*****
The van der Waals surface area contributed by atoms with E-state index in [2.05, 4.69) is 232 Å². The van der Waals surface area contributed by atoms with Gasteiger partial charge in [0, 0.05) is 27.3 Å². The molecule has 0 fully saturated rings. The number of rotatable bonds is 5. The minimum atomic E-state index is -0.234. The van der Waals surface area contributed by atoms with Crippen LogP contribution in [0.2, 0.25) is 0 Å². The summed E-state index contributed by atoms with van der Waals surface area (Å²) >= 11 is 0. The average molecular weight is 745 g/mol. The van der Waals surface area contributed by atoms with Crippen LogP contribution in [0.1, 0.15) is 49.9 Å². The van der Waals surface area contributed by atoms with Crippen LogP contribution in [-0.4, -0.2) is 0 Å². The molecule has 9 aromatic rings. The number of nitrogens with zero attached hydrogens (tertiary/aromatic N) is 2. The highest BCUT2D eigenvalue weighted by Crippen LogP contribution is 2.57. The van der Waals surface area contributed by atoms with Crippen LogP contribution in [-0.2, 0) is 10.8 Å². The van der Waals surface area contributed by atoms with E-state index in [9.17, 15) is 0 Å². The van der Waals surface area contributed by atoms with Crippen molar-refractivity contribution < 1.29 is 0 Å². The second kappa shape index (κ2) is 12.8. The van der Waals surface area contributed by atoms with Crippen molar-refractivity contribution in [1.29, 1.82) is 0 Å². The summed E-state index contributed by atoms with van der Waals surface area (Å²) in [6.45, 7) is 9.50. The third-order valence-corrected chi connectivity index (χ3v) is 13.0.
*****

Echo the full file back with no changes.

The van der Waals surface area contributed by atoms with E-state index in [2.05, 4.69) is 232 Å². The van der Waals surface area contributed by atoms with Gasteiger partial charge in [0, 0.05) is 27.3 Å². The molecule has 0 fully saturated rings. The number of rotatable bonds is 5. The minimum atomic E-state index is -0.234. The van der Waals surface area contributed by atoms with Crippen LogP contribution in [0.2, 0.25) is 0 Å². The summed E-state index contributed by atoms with van der Waals surface area (Å²) >= 11 is 0. The average molecular weight is 745 g/mol. The van der Waals surface area contributed by atoms with Crippen LogP contribution in [0.1, 0.15) is 49.9 Å². The van der Waals surface area contributed by atoms with Crippen LogP contribution in [-0.4, -0.2) is 0 Å². The molecule has 9 aromatic rings. The number of nitrogens with zero attached hydrogens (tertiary/aromatic N) is 2. The highest BCUT2D eigenvalue weighted by Crippen LogP contribution is 2.57. The van der Waals surface area contributed by atoms with Crippen LogP contribution in [-0.2, 0) is 10.8 Å². The van der Waals surface area contributed by atoms with E-state index in [9.17, 15) is 0 Å². The van der Waals surface area contributed by atoms with Crippen molar-refractivity contribution < 1.29 is 0 Å². The second kappa shape index (κ2) is 12.8. The van der Waals surface area contributed by atoms with Crippen molar-refractivity contribution in [1.29, 1.82) is 0 Å². The summed E-state index contributed by atoms with van der Waals surface area (Å²) in [6.45, 7) is 9.50. The third-order valence-corrected chi connectivity index (χ3v) is 13.0.